The impact of the lack of staff has been dire. The whistleblower explained that because of the lack of on-the-ground inspectors, the Environment Agency is not able to respond to most low-level incidents. In particular, events reported by the public, that may end up being far more serious than initially suspected, are frequently ignored, with those who made the report being sent generic letters.
That inability to inspect incidents means that in many cases, according to the agency insider, staff are reliant on the self-reporting of incidents by the companies themselves.
“The typical category three incident now would be like Southern Water ringing to say we’ve got a sewage spill but we can solve it ourselves and it’s all fine,” the whistleblower explained. “But there’s got to be a time where you go ‘hang on a minute how do you know if it’s not a category two or category one’, which is a genuine big environmentally disastrous type spill.”
Byline Times has previously uncovered that the UK’s water companies have paid a total of £405 million in fines for environmental, water service, workplace health and safety, and labour violations since 2010.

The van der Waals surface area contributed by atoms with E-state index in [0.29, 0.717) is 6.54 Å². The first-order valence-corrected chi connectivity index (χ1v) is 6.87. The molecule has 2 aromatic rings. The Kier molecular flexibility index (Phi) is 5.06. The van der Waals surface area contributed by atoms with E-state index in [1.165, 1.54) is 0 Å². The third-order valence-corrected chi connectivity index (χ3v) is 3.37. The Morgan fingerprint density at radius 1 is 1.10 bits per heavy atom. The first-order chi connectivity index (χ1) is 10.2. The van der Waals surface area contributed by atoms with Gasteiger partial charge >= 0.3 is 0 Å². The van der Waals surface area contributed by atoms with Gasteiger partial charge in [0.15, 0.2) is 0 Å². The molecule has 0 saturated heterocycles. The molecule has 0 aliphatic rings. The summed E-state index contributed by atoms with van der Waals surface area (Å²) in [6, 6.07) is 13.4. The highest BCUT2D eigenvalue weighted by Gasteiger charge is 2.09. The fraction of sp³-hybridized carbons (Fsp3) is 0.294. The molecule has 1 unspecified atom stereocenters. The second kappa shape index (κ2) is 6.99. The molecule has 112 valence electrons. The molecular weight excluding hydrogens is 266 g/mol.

The budget cuts have also affected cases after misdeeds had been proven, with the whistleblower telling Byline Times that many legal cases into polluters have been dropped by the agency’s legal team, not because of a lack of evidence, but a lack of money to go to court against the well-funded lawyers of water companies.
“I worry that we’re almost designing to fail – either self-destructing, or someone’s doing a really good job of making our job really hard,” the insider said.
Commenting on the allegations, an Environment Agency spokesperson said: “The Environment Agency delivers a massive amount for the country – like the rest of the public sector we operate within a tight budget and must prioritise to ensure we are doing the best we can, with the money we have, for the people and places we serve.
“Last year we completed our latest flood defence building programme, better protecting over 300,000 homes alongside responding to hundreds of environmental incidents. We improved air quality by regulating down emissions; enhanced water quality in over 4,500 km of our rivers by tackling pollution, unsustainable abstraction and invasive species; and cut the number of illegal waste sites that blight communities.”